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Reflecting on the election, non-politically

November 7, 2012

It’s November 7 – the day after America’s Choice, Election Day, Decision 2012. After paying attention to this presidential election for more than a year – really since Michele Bachmann won the Iowa straw poll in August 2011 – I cannot believe it’s finally over. The people have spoken, and while our political system may not be perfect, voices were heard last night, just as the Founding Fathers intended them to be.

I watched the results come in and the states get called at the Dole Institute of Politics, of course. I wouldn’t have had it any other way. While I’ll certainly remember this election for other reasons (I mean, I am covering it for my journalism class), when I look back on my Decision 2012 experience, I will remember that I was in a place I love surrounded by people like me – who care about this country and what happens to it – when the race was called. While we may differ in party alignment, we all just want to see our country thrive.

I also dragged my friend Mili to the Dole Institute yesterday evening. If you read my latest original report on Jayhawks Decide (also found on Political Fiber), you’ll learn that Mili is a permanent resident who plans to apply to gain U.S. citizenship next spring. So, she can’t vote yet, so it was and is interesting to hear her perspective on voting, the election and politics. She was definitely a good person to watch this Election Day coverage with, even if we do have different political views.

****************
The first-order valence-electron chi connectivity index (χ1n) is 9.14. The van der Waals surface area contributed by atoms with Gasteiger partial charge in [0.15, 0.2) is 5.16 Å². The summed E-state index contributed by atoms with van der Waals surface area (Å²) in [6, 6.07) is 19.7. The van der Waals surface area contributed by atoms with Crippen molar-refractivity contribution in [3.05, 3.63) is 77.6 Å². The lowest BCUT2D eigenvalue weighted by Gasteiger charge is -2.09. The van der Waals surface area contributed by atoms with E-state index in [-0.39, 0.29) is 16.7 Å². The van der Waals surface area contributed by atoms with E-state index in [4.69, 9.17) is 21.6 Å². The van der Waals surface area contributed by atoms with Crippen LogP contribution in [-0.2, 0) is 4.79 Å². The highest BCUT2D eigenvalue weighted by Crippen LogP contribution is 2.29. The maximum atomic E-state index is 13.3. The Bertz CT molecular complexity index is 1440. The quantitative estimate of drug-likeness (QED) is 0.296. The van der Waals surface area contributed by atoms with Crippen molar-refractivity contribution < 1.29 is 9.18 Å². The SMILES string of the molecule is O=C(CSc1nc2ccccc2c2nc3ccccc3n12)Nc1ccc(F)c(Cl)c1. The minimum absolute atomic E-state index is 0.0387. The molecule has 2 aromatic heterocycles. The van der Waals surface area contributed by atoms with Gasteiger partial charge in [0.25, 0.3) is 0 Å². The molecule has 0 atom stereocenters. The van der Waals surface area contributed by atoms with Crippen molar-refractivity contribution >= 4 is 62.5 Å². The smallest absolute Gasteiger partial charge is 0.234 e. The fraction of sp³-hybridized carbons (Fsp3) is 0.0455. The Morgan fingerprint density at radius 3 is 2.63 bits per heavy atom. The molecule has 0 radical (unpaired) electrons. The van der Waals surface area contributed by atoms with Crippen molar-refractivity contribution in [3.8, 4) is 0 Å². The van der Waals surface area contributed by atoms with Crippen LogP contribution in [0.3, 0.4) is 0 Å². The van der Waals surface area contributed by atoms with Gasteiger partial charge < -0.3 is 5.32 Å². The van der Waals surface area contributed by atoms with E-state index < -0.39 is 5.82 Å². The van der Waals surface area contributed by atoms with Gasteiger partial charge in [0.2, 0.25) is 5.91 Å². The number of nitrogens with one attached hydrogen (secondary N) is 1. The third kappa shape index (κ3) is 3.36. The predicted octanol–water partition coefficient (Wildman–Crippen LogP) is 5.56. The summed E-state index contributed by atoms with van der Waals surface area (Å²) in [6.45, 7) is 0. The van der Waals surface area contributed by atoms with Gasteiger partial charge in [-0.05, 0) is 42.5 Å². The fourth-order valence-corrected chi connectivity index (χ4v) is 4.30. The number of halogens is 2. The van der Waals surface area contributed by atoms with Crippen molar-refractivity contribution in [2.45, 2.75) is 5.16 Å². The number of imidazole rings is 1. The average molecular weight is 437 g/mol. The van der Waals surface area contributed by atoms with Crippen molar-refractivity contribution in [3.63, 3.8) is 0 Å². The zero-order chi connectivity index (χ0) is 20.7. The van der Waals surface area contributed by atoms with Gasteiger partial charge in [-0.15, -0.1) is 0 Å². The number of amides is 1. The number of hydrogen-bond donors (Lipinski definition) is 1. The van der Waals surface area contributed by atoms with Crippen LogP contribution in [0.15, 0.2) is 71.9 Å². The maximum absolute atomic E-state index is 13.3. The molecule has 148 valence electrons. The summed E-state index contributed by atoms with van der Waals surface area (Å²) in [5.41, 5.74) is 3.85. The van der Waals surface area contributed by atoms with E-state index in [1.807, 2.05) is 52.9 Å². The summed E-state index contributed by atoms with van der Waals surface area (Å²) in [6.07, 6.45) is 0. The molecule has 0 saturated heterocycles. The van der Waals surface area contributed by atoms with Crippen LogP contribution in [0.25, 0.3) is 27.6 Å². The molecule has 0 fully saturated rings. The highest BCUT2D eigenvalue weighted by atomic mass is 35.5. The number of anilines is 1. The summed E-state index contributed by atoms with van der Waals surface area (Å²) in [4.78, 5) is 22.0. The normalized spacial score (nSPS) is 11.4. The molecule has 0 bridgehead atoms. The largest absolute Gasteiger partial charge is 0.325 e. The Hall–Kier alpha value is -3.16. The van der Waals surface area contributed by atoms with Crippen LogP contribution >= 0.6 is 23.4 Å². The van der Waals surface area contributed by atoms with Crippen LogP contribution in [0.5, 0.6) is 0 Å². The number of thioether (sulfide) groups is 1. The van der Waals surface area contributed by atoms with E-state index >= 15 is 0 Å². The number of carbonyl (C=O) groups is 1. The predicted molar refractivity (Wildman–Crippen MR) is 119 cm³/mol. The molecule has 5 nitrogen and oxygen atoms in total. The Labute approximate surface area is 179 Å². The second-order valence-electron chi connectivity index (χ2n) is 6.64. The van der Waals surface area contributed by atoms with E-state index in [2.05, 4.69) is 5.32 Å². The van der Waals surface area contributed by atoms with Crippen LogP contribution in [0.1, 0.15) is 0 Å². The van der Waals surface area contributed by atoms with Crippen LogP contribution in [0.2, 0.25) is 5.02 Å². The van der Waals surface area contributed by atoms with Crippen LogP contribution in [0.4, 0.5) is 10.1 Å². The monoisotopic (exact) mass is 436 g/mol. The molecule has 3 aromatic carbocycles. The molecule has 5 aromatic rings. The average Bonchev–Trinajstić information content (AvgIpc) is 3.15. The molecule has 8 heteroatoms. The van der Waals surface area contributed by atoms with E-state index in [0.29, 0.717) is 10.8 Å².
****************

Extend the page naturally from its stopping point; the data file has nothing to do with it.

Not that I’m already counting down to 2016 or anything, but I’m already excited for the next presidential election. One of my roommates brought up a good point – in 2016, I’ll be a college graduate, and if things go according to my current desires, I will be in the journalism field at that point. Watching this election coverage has solidified my desire to cover a political campaign – not as my whole career but as part of it. Covering a campaign puts you in the midst of history being made. It awes me to realize that four years from now, I could conceivably cover campaigns or help a candidate campaign (depending on various things).

I was a high school sophomore four years ago, and I remember making a ballot explainer for my high school newspaper. It was my little contribution to covering the 2008 race. For 2012, of course, I have Jayhawks Decide. Who knows where I’ll be in 2016, but I’m excited.

But the 2012 political excitement doesn’t stop with last night. On Monday, Lilly ¬†Ledbetter, the namesake of the Lilly Ledbetter Fair Pay Act, is speaking at KU, and on Wednesday, former Speaker of the House Newt Gingrich is coming. Not to mention, the Dole Institute has its last study group of the semester on Wednesday. Yes, yes, I plan to attend all three things. It’s a journalist thing.


From → Sophomore

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